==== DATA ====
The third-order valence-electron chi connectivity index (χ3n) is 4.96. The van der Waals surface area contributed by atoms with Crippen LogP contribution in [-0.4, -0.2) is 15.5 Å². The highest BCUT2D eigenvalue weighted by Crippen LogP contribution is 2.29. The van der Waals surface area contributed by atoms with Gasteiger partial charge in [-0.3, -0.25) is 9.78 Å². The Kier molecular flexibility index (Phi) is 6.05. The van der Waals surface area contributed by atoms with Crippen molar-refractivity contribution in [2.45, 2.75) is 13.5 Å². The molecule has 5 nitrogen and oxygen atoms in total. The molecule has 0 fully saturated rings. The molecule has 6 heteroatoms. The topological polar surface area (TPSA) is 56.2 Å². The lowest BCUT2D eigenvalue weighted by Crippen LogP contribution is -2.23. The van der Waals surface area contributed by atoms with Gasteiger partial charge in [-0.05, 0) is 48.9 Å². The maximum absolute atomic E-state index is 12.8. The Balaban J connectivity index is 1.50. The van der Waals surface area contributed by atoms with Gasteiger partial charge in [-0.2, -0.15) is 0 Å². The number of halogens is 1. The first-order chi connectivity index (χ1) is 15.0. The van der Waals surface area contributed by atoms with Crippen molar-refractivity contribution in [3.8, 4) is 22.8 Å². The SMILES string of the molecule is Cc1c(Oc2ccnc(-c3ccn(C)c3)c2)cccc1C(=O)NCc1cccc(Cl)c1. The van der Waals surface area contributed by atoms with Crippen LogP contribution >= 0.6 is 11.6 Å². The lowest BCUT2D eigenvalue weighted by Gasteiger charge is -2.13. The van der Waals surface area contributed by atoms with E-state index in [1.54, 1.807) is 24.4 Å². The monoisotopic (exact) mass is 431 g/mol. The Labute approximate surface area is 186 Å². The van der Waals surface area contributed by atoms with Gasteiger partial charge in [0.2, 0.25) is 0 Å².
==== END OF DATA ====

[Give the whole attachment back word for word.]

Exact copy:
The third-order valence-electron chi connectivity index (χ3n) is 4.96. The van der Waals surface area contributed by atoms with Crippen LogP contribution in [-0.4, -0.2) is 15.5 Å². The highest BCUT2D eigenvalue weighted by Crippen LogP contribution is 2.29. The van der Waals surface area contributed by atoms with Gasteiger partial charge in [-0.3, -0.25) is 9.78 Å². The Kier molecular flexibility index (Phi) is 6.05. The van der Waals surface area contributed by atoms with Crippen molar-refractivity contribution in [2.45, 2.75) is 13.5 Å². The molecule has 5 nitrogen and oxygen atoms in total. The molecule has 0 fully saturated rings. The molecule has 6 heteroatoms. The topological polar surface area (TPSA) is 56.2 Å². The lowest BCUT2D eigenvalue weighted by Crippen LogP contribution is -2.23. The van der Waals surface area contributed by atoms with Gasteiger partial charge in [-0.05, 0) is 48.9 Å². The maximum absolute atomic E-state index is 12.8. The Balaban J connectivity index is 1.50. The van der Waals surface area contributed by atoms with Gasteiger partial charge in [-0.2, -0.15) is 0 Å². The number of halogens is 1. The first-order chi connectivity index (χ1) is 15.0. The van der Waals surface area contributed by atoms with Crippen molar-refractivity contribution in [3.8, 4) is 22.8 Å². The SMILES string of the molecule is Cc1c(Oc2ccnc(-c3ccn(C)c3)c2)cccc1C(=O)NCc1cccc(Cl)c1. The van der Waals surface area contributed by atoms with Crippen LogP contribution >= 0.6 is 11.6 Å². The lowest BCUT2D eigenvalue weighted by Gasteiger charge is -2.13. The van der Waals surface area contributed by atoms with E-state index in [1.54, 1.807) is 24.4 Å². The monoisotopic (exact) mass is 431 g/mol. The Labute approximate surface area is 186 Å². The van der Waals surface area contributed by atoms with Gasteiger partial charge in [0.2, 0.25) is 0 Å².